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The Colonial Prerequisites Of British Constitution

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As Declared by Collymore v AG, the constitution declares supremacy of the law. However, when it comes to the Caribbean, we are in a peculiar situation; our laws are transcribed from Britain. Our constitutions are model after a variant of the Westminster system maintaining colonial presence in the Caribbean, despite us being independent states. The line from Drayton, ‘The worm in the mango of constitution is an idea of law as dominion and subordination.’ speaks to the captivity that Britain still holds, and we afraid of letting go. Britain still having its hands dipped into the Caribbean stew. The modern anglophone Caribbean constitution bears the imprint of a long colonial laws imprinted of the Caribbean due the hierarchy of colonial differences. The question now left to ask is when will the Caribbean let go from the Westminster System of the constitution and create a new one that speaks to the core values of the Caribbean Society?

The Westminster model presents a problem for the Caribbean as it aims to maintain the status quo of the colonial era. Essential features such as: First, the entrenchment of property rights in the Constitution.Second, entrenchment of the two-Party system. Third, preservation of the laws, institutions, and symbols of the colonial state.And fourth, alliance with the Western powers in the Cold War. All show ways in which colonial symbols were passed down and maintain despite our declaration of freedom. The implantation of the colonial mindset of black elite of the Caribbean prove successful as they further maintained a system that further continuity instead of rupture. The irony of such traditionalism are not hard to miss as Black Nationalist align themselves with political traditions that systematically oppresses and excluded people of colour. This proves problematic as they were some of the most critical voices of the colonial system.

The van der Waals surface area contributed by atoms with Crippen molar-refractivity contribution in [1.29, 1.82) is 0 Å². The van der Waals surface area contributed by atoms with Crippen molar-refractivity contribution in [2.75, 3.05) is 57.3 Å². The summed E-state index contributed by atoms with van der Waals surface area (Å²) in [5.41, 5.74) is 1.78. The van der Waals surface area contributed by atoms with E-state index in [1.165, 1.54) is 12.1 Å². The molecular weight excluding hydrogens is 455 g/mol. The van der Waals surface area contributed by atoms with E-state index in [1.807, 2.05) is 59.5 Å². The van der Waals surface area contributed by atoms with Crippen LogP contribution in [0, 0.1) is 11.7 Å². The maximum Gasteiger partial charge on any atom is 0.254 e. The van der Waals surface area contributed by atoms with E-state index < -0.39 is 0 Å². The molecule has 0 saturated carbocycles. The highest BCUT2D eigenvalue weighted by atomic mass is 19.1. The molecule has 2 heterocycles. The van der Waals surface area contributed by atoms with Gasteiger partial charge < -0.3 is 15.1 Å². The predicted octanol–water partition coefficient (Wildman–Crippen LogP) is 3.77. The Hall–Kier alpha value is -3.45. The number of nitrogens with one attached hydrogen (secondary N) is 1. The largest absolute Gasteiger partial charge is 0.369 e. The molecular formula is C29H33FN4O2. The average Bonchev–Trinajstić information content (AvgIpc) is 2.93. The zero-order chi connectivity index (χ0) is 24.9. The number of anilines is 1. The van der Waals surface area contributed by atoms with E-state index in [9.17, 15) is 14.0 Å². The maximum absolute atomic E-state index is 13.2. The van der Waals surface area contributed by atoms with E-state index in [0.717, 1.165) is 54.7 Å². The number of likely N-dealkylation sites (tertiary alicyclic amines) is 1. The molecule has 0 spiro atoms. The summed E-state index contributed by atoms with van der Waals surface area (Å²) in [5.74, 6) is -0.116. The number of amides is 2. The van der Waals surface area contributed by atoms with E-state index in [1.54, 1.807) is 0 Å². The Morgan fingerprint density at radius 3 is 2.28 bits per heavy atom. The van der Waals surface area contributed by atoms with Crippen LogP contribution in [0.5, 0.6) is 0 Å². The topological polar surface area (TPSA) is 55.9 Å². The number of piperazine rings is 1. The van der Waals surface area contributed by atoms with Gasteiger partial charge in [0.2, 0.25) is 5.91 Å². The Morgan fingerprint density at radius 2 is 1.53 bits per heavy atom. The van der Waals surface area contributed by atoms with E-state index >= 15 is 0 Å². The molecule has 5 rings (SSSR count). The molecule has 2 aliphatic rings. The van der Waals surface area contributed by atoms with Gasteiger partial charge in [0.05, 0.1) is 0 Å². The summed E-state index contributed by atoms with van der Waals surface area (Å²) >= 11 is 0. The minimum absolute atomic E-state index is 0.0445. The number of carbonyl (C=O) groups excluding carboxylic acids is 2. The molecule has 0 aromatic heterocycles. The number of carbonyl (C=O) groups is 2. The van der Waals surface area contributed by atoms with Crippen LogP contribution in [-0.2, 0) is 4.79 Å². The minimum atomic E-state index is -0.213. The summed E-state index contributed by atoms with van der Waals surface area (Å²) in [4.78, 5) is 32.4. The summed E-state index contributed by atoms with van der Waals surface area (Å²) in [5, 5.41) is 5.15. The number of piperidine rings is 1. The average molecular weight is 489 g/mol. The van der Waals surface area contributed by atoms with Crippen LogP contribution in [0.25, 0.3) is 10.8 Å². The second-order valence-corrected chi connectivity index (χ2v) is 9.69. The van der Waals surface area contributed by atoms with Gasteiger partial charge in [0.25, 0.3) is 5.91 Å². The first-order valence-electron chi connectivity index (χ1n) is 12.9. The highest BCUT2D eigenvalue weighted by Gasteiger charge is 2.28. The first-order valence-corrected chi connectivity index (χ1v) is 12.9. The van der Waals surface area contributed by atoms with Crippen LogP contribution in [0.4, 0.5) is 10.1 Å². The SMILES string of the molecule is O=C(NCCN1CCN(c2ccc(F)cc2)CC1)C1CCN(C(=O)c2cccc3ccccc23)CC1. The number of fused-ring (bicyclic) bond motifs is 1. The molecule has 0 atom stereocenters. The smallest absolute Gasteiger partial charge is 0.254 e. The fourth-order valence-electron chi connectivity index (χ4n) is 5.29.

In other words it comes as no surprise as Eric William a previous Prime Minister of Trinidad and Tobago, one of the fiercest critics of colonialism, slavery and capitalism, declared ‘That if the Parliamentary system is good enough for England, it is good enough for us.’ And even a previous Prime Minister of Jamaica Norman Manley shared similarities, asserting the view that, ‘the British Constitution is the best in the…the only good system in the world.’ Both Eric Williams and Norman Manley as Drayton states both ‘simply wanted command of their own state apparatus within the sphere of British dominance.’ It simply leads to not only their nation downfalls robbing us of truly becoming independent states with laws catering to our unique demographic and history. Louis Lindsay, a Jamaican political scientist summarized it perfectly in the case of Norman Manley. He (Norman Manley) simply did not want to ‘jeopardize the country’s chances to receive use of institutions of Westminster government.’ Many others like them both saw how tantalizing it was to keep the system that afforded to them almost dictatorial like power. The office of the Prime Minister provided that much.